To stave off massive losses during the next economic downturn, community banks must improve their credit-risk management systems, Robert Morris Associates recommended on the basis of a new study.

About 30% of the 126 community bankers surveyed use advanced credit-risk management techniques, according to the trade group for credit officers.

That means the vast majority of community banks could suffer a 1980s- style meltdown when the next recession strikes, warned Allen W. Sanborn, president of the group. "Bankers are never tested in good economic times," he said. "They are tested in bad times. Many community banks didn't make it through the last recession."

RMA said the survey sample, though small, is representative of the community banking industry, which it defined as banks with less than $1.5 billion of assets.

The group urged community banks to:

Improve how they rate loans' credit quality.

Revamp how loans are approved.

Price loans to reflect the risk of loss.

Better manage their loan portfolios.

It did not recommend specific changes for banks to make because it said the level of sophistication needed varies by institution. Rather, it urged overall improvement in how community banks handle credit risk.

"The purpose of our study was to take the best practices and put them in summary form," said Lee B. Murphey, chairman of RMA and executive vice president of First Liberty Bank, Macon, Ga. "It is a starting point."

Carolyn D. O'Leary, executive vice president of Annapolis (Md.) Banking and Trust Co., said the business has become so complex that community banks must adopt the latest risk management techniques.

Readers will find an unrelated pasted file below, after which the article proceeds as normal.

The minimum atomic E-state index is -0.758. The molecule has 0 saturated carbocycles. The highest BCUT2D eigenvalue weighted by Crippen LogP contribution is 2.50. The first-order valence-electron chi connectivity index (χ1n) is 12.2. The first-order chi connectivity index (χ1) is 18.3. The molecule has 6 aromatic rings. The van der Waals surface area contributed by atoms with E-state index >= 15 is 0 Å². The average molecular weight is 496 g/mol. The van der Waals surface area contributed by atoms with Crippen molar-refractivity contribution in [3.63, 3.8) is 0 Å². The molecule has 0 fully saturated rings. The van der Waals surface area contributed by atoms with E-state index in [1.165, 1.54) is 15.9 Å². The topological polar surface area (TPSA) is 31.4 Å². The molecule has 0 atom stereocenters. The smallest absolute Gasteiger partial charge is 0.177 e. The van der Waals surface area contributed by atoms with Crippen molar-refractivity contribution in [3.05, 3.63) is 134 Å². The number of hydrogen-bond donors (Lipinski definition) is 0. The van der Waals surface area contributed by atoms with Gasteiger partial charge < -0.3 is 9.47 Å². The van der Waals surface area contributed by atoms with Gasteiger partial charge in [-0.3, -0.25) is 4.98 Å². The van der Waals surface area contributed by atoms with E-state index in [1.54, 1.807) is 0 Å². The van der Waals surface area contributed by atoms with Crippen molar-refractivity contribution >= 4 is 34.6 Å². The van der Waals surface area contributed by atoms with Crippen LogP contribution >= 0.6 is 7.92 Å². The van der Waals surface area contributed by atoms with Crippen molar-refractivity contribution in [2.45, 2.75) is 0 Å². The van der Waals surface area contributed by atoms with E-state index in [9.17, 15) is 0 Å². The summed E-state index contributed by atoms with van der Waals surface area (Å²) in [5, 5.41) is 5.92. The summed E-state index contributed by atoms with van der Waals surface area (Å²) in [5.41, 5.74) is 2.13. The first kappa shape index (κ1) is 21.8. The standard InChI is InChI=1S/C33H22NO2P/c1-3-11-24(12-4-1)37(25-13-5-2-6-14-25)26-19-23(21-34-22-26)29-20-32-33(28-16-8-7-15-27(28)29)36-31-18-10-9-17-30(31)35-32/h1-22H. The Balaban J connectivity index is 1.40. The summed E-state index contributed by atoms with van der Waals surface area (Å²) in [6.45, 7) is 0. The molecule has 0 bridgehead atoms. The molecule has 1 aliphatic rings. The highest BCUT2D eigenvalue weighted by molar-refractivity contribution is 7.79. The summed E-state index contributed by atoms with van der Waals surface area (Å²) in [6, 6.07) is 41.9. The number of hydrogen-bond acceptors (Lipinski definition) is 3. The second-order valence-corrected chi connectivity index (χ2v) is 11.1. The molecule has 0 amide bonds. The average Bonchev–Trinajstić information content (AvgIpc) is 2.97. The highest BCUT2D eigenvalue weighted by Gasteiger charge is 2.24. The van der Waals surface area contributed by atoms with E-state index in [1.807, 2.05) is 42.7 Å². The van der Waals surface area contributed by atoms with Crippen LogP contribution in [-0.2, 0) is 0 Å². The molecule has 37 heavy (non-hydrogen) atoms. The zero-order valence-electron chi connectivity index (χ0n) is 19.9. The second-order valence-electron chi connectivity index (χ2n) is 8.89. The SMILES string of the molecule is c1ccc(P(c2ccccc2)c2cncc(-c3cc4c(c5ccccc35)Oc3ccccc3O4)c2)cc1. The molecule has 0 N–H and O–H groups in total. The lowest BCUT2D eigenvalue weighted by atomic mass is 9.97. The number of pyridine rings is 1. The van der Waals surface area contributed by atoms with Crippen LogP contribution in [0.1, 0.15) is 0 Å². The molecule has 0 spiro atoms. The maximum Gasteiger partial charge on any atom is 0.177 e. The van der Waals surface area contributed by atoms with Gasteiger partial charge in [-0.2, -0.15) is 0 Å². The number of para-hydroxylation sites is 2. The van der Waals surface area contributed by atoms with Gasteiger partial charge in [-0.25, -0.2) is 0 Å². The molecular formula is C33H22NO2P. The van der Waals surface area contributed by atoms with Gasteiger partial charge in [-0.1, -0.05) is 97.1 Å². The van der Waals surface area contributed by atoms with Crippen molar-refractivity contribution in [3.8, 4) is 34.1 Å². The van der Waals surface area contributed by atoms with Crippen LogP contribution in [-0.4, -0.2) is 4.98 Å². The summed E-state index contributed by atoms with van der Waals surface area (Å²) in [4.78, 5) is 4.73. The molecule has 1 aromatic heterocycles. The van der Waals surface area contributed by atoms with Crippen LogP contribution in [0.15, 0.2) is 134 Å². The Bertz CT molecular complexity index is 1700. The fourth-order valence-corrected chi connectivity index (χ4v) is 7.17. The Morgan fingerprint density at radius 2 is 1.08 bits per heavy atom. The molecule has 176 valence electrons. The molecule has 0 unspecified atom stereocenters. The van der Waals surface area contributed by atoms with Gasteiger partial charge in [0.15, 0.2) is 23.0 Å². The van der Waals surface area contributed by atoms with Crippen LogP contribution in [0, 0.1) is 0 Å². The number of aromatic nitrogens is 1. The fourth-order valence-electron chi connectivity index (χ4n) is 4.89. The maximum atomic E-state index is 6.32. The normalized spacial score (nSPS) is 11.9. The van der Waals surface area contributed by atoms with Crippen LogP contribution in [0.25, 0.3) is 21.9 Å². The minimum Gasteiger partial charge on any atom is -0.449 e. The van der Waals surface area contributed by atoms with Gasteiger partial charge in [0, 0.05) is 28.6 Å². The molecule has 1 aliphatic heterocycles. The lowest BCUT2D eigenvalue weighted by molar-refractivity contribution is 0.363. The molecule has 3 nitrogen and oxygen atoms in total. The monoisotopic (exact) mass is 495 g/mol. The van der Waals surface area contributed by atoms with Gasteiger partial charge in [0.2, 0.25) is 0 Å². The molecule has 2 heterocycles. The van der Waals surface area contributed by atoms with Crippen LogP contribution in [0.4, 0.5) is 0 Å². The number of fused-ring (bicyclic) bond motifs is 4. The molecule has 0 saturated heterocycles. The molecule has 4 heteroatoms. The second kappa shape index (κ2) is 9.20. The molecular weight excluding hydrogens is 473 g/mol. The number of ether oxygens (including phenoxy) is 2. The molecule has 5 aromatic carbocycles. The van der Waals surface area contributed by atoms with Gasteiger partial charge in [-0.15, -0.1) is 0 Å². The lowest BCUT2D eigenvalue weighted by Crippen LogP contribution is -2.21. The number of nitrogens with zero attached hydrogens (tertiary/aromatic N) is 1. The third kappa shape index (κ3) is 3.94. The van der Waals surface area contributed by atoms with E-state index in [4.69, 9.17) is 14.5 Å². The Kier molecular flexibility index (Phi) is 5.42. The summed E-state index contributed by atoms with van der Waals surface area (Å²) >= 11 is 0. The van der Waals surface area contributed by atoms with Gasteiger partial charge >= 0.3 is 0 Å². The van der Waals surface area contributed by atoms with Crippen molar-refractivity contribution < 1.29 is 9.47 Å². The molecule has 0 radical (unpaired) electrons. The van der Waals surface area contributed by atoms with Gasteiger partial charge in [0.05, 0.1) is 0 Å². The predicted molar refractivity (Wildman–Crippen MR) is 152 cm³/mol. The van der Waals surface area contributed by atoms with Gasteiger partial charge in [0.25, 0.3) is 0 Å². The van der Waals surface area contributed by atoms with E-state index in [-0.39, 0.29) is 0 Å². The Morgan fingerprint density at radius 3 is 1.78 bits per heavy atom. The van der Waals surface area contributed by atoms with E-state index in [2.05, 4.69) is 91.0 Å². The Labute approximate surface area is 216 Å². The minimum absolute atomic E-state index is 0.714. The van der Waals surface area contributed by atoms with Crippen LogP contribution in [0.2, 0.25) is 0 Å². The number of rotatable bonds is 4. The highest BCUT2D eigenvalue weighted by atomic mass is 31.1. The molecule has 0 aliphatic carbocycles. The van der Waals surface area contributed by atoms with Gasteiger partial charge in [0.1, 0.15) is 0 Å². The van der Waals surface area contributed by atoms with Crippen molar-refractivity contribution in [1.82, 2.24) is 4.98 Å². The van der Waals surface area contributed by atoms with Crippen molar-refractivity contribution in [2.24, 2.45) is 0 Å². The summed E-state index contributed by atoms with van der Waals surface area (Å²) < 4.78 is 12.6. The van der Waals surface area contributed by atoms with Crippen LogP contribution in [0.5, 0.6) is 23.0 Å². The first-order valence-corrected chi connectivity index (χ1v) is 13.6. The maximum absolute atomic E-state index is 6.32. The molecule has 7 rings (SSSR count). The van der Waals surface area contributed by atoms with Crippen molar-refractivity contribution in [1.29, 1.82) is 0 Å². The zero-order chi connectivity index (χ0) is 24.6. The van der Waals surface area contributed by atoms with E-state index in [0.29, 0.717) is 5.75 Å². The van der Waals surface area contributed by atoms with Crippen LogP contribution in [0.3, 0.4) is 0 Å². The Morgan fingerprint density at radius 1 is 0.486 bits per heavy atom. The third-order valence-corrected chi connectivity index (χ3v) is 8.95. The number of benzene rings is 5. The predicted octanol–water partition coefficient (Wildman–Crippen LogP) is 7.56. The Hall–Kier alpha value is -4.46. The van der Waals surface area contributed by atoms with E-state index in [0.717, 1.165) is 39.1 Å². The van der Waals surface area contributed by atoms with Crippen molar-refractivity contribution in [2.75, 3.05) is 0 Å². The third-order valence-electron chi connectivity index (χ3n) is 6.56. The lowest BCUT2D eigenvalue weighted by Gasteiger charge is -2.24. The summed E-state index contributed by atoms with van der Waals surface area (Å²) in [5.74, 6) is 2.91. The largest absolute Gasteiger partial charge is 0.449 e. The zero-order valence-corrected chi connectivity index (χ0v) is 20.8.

"In this day and age of more information and more complexity," she said, "even community banks need these types of research tools."

The group devoted a significant chunk of the study to credit risk rating systems, which banks use to grade the quality of prospective loans. Community banks, on average, used 3.6 grade categories, compared with an average of 4.6 for the survey's high-performing banks, which were defined as those with sophisticated risk management systems that also earned above average profits.

Even the 3.6 average is partially misleading, the group said. It found that banks awarded more than half of their loans the same grade and that more than 80% of loans were split between two grades.

"There is a benefit to having more grades," said Mark A. Zmiewski, RMA's director of information products. "The idea here is to better define your risks."

For banks unwilling to add grade categories, RMA suggested subcategories be created in each grade by using pluses and minuses. This would force banks to specify the quality of their credits more finely, without having to completely revamp their systems, Mr. Zmiewski said.

The group also complained that community banks often base credit quality grades solely on borrowers' creditworthiness, ignoring whether a loan is secured or unsecured. That omission is crucial because unsecured loans are inherently more risky.

Community banks also do a poor job of pricing loans, RMA found. Only 22% of the banks surveyed use risk-based models to determine price-half the rate for the high-performing community banks. And at those that do use models, the actual price charged for a credit matches the model's rate only half the time, the survey found.

Unlike the average community bank, high-performing institutions rarely deviate from loan-approval policies, and they track the type and frequency of these exceptions.

Community banks also must better diversify their portfolios, the group said. Too many community banks concentrate on a single type of loan or focus on a single industry, it said.

For a copy of "Beating the Odds: A Community Banker's Guide to Risk Management," call 800-677-7621.

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